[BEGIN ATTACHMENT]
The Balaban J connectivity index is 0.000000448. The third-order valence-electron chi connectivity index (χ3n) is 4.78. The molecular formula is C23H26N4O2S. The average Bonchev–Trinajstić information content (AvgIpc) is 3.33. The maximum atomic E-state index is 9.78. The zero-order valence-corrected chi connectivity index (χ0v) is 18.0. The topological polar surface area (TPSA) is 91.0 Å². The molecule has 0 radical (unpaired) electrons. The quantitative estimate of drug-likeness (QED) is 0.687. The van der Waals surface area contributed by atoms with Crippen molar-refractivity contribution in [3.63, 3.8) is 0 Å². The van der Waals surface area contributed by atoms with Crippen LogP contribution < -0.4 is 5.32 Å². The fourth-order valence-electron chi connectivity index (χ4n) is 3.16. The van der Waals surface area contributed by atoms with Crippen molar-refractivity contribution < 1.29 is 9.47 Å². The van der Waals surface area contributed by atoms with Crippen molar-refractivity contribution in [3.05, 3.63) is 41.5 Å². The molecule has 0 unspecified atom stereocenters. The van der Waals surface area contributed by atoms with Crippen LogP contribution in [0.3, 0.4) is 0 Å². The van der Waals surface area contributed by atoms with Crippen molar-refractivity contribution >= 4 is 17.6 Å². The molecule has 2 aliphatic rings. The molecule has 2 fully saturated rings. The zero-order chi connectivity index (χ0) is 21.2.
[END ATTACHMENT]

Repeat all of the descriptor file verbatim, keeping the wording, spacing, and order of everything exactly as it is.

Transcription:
The Balaban J connectivity index is 0.000000448. The third-order valence-electron chi connectivity index (χ3n) is 4.78. The molecular formula is C23H26N4O2S. The average Bonchev–Trinajstić information content (AvgIpc) is 3.33. The maximum atomic E-state index is 9.78. The zero-order valence-corrected chi connectivity index (χ0v) is 18.0. The topological polar surface area (TPSA) is 91.0 Å². The molecule has 0 radical (unpaired) electrons. The quantitative estimate of drug-likeness (QED) is 0.687. The van der Waals surface area contributed by atoms with Crippen molar-refractivity contribution in [3.63, 3.8) is 0 Å². The van der Waals surface area contributed by atoms with Crippen LogP contribution < -0.4 is 5.32 Å². The fourth-order valence-electron chi connectivity index (χ4n) is 3.16. The van der Waals surface area contributed by atoms with Crippen molar-refractivity contribution < 1.29 is 9.47 Å². The van der Waals surface area contributed by atoms with Crippen molar-refractivity contribution in [3.05, 3.63) is 41.5 Å². The molecule has 0 unspecified atom stereocenters. The van der Waals surface area contributed by atoms with Crippen LogP contribution in [0.3, 0.4) is 0 Å². The van der Waals surface area contributed by atoms with Crippen molar-refractivity contribution >= 4 is 17.6 Å². The molecule has 2 aliphatic rings. The molecule has 2 fully saturated rings. The zero-order chi connectivity index (χ0) is 21.2.